Feel free to occasionally go out on a limb, maybe go a bit crazy and get a bit creative with your writing, but no one will be looking unless you're ticking boxes. So you tick boxes and you sell your soul and your reward? The fervoured enthusiasm of #theidiots, manipulated in your favour and channelled towards your perfectly pitched opinion, to the opinions you have to deadlines and if you are lucky enough, for money. Online journalism is not about writing or wit. It's about buzzwords and Google Analytics and mainstream cynicism and Memes. And Google Analytics.
Memes are cynical. It's fun to be cynical, it's funny to be cynical, it's fashionable to be cynical and I for one am not averse to opining all day long on the shortcomings of my artistic medium of choice in order to satisfy my craving for success, recognition and Lars Von Trier's head on a stick. But you can't just start parading round a freshly satirised cultural victim and expect the baying mobs to just cheer. You've got to finesse it.
In the beginning was the word, and the word was Brooker. Surely the master of the cynical send up, Charlie Brooker - a man whose entire career is based on a world weary obnoxiousness that pervades almost everything he writes - is funny, he's witty, he's inventive, but above all he is intelligent. He knows that hate is everything but also that it's not nearly enough. You need some credibility if you're getting paid. So he'll stick an allusion to Graham Greene here, heap praise on Doctor Who there and deliver one of the most moving obituaries I have ever seen with his Screenwipe tribute to Oliver Postgate, all in order to string the intellectuals along, dragging #theidiots in their wake. Many of us stand trapped in a pen on Brooker's content farm eagerly consuming his brilliant hate, watching him "not so much go for the jugular as decapitate his targets altogether" - Jim Shelley, Daily Mirror. We sit there docile, watching the docile public of a dystopian future in his excellent 50 Million Merits with its X Factor hook for #theidiots and its satire for the cultural gentry. We sit and lap it up because it's perfect. It hits all of the bases; intellect, #theidiots and most important of all; cynical hate.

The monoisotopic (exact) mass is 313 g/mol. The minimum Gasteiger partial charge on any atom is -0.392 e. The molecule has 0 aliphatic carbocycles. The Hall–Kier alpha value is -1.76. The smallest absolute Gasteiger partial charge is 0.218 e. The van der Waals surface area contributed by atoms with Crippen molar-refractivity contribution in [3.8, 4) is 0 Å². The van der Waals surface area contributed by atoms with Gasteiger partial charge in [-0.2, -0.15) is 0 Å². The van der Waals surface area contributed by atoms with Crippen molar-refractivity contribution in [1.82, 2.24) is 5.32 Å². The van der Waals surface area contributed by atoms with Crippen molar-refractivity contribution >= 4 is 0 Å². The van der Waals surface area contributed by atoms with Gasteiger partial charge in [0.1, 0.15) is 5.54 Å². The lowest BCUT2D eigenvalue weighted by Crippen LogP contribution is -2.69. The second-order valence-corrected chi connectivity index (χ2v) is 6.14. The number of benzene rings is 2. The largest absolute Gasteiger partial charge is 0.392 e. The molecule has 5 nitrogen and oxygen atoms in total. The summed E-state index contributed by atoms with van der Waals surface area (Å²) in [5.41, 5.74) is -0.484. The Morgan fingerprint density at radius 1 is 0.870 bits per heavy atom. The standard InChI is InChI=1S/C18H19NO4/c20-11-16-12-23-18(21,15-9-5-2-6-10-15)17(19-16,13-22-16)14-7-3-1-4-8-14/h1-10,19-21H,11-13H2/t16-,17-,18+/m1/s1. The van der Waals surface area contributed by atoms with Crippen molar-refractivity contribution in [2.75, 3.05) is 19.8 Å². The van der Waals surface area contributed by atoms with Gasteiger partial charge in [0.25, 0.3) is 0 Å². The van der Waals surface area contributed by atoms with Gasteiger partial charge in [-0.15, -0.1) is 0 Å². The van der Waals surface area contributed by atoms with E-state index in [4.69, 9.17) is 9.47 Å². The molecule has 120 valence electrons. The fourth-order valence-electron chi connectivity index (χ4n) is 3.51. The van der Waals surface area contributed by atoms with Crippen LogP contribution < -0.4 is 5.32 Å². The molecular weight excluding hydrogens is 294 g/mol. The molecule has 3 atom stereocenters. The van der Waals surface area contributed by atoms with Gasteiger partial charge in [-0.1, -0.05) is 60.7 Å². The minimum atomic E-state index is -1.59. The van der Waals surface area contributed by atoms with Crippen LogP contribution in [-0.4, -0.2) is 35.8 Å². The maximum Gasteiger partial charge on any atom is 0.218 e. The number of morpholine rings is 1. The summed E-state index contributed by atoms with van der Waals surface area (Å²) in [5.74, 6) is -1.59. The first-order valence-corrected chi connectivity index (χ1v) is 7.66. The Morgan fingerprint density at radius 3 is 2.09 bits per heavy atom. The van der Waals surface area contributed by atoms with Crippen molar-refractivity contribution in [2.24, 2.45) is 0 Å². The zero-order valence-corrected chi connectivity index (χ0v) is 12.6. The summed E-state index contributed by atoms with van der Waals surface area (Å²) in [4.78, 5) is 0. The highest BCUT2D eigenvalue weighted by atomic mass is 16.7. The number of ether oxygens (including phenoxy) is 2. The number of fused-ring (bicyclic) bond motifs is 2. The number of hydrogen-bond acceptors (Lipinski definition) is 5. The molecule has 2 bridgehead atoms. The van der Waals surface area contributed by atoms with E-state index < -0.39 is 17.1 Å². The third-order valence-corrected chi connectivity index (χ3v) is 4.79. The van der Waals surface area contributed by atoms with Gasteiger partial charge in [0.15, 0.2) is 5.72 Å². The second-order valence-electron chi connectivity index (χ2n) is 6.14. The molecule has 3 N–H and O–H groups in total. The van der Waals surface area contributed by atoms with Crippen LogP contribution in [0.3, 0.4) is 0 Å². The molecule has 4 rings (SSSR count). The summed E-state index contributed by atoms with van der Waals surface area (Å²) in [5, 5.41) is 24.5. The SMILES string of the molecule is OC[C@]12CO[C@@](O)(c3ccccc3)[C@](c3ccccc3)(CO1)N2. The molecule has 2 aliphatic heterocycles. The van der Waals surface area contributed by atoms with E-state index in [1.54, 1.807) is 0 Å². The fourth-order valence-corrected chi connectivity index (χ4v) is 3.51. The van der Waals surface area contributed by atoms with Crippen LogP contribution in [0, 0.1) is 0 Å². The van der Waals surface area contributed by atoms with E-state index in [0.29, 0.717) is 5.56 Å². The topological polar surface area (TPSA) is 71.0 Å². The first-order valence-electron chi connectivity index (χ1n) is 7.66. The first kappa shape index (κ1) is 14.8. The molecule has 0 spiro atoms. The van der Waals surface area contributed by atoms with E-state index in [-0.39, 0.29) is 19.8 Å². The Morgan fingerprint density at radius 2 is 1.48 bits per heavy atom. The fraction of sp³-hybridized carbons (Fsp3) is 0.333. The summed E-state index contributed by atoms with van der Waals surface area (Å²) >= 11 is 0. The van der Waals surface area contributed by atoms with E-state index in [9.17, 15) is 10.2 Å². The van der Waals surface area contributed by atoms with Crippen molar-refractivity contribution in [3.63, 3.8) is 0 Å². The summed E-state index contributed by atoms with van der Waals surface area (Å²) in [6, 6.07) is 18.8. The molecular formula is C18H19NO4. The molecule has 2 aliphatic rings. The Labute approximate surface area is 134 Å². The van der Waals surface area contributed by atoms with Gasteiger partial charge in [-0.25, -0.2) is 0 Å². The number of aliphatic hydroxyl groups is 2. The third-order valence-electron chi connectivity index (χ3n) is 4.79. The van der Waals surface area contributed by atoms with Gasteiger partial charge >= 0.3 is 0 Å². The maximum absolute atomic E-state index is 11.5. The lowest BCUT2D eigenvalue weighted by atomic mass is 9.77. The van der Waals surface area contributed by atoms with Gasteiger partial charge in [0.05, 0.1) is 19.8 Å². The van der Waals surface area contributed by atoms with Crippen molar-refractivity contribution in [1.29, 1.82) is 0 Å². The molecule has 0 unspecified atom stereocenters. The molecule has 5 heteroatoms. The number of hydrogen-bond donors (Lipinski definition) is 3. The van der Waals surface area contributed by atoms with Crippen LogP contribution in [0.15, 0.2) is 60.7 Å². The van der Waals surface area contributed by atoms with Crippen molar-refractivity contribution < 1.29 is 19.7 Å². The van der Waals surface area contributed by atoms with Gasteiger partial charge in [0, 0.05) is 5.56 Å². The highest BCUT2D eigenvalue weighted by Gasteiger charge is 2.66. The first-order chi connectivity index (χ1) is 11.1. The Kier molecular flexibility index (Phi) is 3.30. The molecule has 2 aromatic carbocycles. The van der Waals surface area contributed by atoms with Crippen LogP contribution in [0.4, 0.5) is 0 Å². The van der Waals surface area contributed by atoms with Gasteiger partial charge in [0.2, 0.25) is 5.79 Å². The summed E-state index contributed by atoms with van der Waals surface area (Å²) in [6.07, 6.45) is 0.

Charlie Chaplin once beautifully put it that we "should like to help everyone if possible; Jew, Gentile, black man, white. We all want to help one another. Human beings are like that. We want to live by each other's happiness, not by each other's misery. We don't want to hate and despise one another." Well that's all well and good but once we get online (and even worse become anonymous) all of that goes out of the window. The content farm is a cruel place. It's blog eat blog out there.
Much like in 50 Million Merits our culture is cannibalising itself. We chew up and spit out the latest memes and run with the best. It's evolution and it's intellectually indiscriminate. There's no finesse, no deserving or undeserving, it's survival and when the fittest come in the form of Lady Gaga and Justin Bieber it's clear that something has gone horribly wrong. Sometimes Vanilla Ice and in film people like Cuba Gooding Jr. pop up from time to time, vestigial reminders of memes past but now it's the time of the Transformer, the Jack Sparrow and the Centipede. You get hate and you survive, you get nothing and you don't. Me and the mouth-to-anus franchise have had a long, horrible journey together and eventually we will go down in flames, consumed by self-reference, infantile mouth-to-anus references and the boredom of an increasingly desensitised public.
Until then we're living hit to mouth. Someday the film industry and our poor mouths will be all the worse for it. Maybe it's time everyone stopped being negative and tried a little tenderness toward the things they love in this life. Maybe it's time every journalist out there rose up against negativity driven meme culture and as Howard Beale would have once shouted if he was part of the /b/ generation; "God damn it! Culture has value! So I want you to sit down now. I want all of you to get into your chairs. I want you to sit down right now and go to WordPress. Open it, and write, 'I'M AS MAD AS HELL, AND I'M NOT GOING TO TAKE THIS ANYMORE!" Maybe it's time bloggers promoted the deserving, the transcendent, films like The Artist.
If only because then I can steal their audience and get another 100 followers on Twitter by writing about #theidiots who walked out of it a few months back.